Quendor is a reasonably small place, and frankly I haven't bothered mapping it because the various sites are fairly easy to remember (and also because certain locations generate random maps). The locations that I've visited so far include:
- A seaside town with a pub (containing the cellar from my previous posting)
- An abandoned lighthouse with various monsters and a mysterious chest at the top guarded by a multi-eyed monster (see below)
- A village called Accardi-by-the-Sea with a weapon shop and an abandoned magicians' guild hall
- An eerie forest with two difficult monsters: a cruel puppet and a hellhound
- Gurth City, which contains Ye Olde Magick Shoppe [note: I found out recently that "ye," when used this way, was actually pronounced "the"]
- A swamp containing gasses and mists, including an evil Eldrich Vapor who tries to steal your stuff, and a wounded pterodactyl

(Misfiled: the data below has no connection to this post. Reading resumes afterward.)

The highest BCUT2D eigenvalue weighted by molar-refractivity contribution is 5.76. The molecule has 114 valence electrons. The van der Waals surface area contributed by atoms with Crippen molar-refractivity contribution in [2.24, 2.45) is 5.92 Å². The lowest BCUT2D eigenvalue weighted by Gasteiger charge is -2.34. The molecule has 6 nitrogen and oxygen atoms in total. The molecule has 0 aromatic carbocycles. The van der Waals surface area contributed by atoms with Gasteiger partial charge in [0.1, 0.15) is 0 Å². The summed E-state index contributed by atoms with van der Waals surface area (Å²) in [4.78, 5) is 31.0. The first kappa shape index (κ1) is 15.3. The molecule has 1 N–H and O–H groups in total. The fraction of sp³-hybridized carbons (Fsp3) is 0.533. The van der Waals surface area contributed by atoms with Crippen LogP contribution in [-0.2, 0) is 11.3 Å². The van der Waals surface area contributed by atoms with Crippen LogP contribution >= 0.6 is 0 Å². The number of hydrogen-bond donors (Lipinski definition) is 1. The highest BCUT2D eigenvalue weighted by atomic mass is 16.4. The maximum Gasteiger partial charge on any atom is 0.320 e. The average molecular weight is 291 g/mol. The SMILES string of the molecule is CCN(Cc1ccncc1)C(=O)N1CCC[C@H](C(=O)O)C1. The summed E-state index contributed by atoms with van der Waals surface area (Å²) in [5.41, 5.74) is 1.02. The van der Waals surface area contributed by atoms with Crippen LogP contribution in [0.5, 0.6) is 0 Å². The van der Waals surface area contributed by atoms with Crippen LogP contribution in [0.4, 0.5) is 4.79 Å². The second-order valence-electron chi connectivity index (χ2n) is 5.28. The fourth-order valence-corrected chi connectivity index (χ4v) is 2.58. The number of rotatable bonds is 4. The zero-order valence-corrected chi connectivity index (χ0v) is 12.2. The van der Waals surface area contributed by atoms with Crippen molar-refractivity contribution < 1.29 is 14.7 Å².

- The town of Borphee, which contains a stable (with a sad unicorn) and an armor shop
- A jungle, accessible by jumping off a gondola during an amusement ride, full of strange beasts and an unreachable jewel
There are treasures, including scrolls, wands, and potions, scattered randomly throughout these areas. Once you find them, the associated shop will identify them and buy them. Shops also sell useful items. I've restarted a couple of times, and sometimes items I found on the ground in one game are in the Magic Shoppe in another, and vice versa. Earlier Zorks didn't have this randomization at all.
My big victory of the day was figuring out what to do with the onion. The whole cutting-an-onion-and-crying thing seemed obvious, but I didn't know who would benefit from crying. I took it to a depressed unicorn and cut it there. I don't know why I thought it would help. Naturally, it just made things worse.